On Thursday the photography began, starting at Windmill Farm (owned by Cornwall Wildlife Trust) we saw a number of four spotted chasers all darting around the pond and some other species but we all seemed most interested when we found a small toad (Bufo bufo) under a piece of fabric.
Common Toad - (Bufo bufo)
After Windmill Farm we headed down to Kynance Cove on the coast where we saw some interesting species of flowers including some early purple orchids (Orchis mascula) which were dotted around but not in the numbers we had seen previously. We also found a Marsh Fritillary (Euphydryas aurinia) flying around down a small stream that follows the main foot path to the beach.
Onwards from a nice meal at the cafe we headed back to the car and to The Lizard Point, where we hoped to see the Choughs (Pyrrhocorax) a pon arriving we had the cave they nested in pointed out to us along with some distressing news that over the previous week a Peregrine Falcon (Falco peregrinus) and a buzzard (Buteo buteo) had been in and they were worried that they had eaten the chicks although they weren't 100% sure. Never the less we did seem them flying around and just as we headed back to the car they landed on the ground near by us!
Choughs - (Pyrrhocorax)
Having been on a recent trip with David Chapman to Windmill Farm and then to North Predannack Downs Nature Reserve I decided to finish the day there, in the hope of finding some Green Veined Orchids (Anacamptis morio) like I had photographed their on the trip with David, after arriving we headed straight to the spot I had found them on the 30th May but unfortunately they had all died, after a little searching however we did find one and I took Dad through the steps in photographing them using grass to blur the foreground and reflectors to light the subject.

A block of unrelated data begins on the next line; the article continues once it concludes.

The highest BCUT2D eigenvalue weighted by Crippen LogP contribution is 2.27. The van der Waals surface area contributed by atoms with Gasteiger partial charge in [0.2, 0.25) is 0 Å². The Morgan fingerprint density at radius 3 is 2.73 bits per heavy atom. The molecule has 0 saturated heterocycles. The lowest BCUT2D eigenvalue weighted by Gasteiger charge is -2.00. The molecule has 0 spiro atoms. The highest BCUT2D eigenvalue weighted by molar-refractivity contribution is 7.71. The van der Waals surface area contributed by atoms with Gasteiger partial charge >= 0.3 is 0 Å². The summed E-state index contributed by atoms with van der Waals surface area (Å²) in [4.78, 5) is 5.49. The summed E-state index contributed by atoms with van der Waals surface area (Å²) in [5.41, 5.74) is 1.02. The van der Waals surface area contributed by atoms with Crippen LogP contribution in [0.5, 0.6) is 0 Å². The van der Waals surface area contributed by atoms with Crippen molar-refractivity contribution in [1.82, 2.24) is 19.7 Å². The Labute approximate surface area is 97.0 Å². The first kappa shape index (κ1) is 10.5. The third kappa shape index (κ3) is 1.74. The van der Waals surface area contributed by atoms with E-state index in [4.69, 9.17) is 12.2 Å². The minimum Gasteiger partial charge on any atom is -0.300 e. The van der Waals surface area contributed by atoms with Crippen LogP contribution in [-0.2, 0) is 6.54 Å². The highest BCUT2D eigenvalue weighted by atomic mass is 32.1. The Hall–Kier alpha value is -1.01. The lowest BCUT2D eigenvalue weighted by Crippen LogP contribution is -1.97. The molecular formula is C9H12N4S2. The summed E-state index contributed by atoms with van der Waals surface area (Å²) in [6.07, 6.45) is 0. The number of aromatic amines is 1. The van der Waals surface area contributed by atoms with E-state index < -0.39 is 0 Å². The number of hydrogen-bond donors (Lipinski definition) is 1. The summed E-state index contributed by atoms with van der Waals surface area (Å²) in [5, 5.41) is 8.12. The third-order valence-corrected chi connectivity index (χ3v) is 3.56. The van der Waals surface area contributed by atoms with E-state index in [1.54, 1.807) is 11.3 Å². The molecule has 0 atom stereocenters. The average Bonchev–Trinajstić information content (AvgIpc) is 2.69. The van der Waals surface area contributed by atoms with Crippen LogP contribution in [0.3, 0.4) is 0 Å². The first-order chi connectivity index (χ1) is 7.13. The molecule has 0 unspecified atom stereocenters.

Green Veined Orchids (Anacamptis morio)
The next day I woke up, having previously been using all my own equipment along with a Nikon D7000 and a Nikon 300mm F2.8 that I had booked from the campus photography stores I switched the lens for a Nikon 600mm F4 along with a tripod with a gimbal head to allow me to been the lens steady when photographing. I also booked out a Canon 7D, Canon 10-22mm F3.5-F4.5 and a macro flash kit. Both set ups mainly for tomorrow when I am photographing a filming at the Bioblitz but I took them out anyway just in case.
Our first stop was Kennall Vale as folks hadn't been before, we walked around the main path both me and Dad taking a number of landscapes and close ups to capture the movement of the water under the over handing trees.
Rooks - (Corvus frugilegus)
The main lack of species seen we believe was down to the now abundance of food in the woods meaning the animals down rely on humans so much as a food source and are able to find their own. So we headed back to the cliffs and to Hell Mouth. Once we arrived we walked to the cliff and along the coastal path back towards Tehidy. On the way we spotted Fulmars (Fulmarus), Herring Gulls (Larus argentatus), Shags (Phalacrocorax aristotelis), Cormorants (Phalacrocoracidae) and Razorbills (Alca torda)all on nests. The Herring gulls and some of the Cormorants even had chicks which we were able to photograph looking down from the top.
Herring Gulls Chicks - (Larus argentatus)
After watched the chicks wobble around their nests awhile before falling back to sleep we went down to Godrevy in search for the Grey seals (Halichoerus grypus). Going straight to the cove in which they are found we were hoping to saw 6 all floating in the water, every now and then attempting to go ashore then changing their minds at the last moment. This was a interesting behaviour to watch as before I had only seen them at low tide sun bathing on the beach which was now covered by the tide.
Seal Cove at Godrevy
From Godrevy we headed to St.Ives for a walk around the shops and some Fish & Chips before headed back to base.
Tomorrow I am filming and photographing the BioBlitz, a 24 hour study of every species of wildlife big or small that can be found on Tremough Campus and at Argal Reservoir. I will be mainly focusing on the wildlife but also trying to capture the locals and students getting handing on and getting to know what can be found on their doorstep.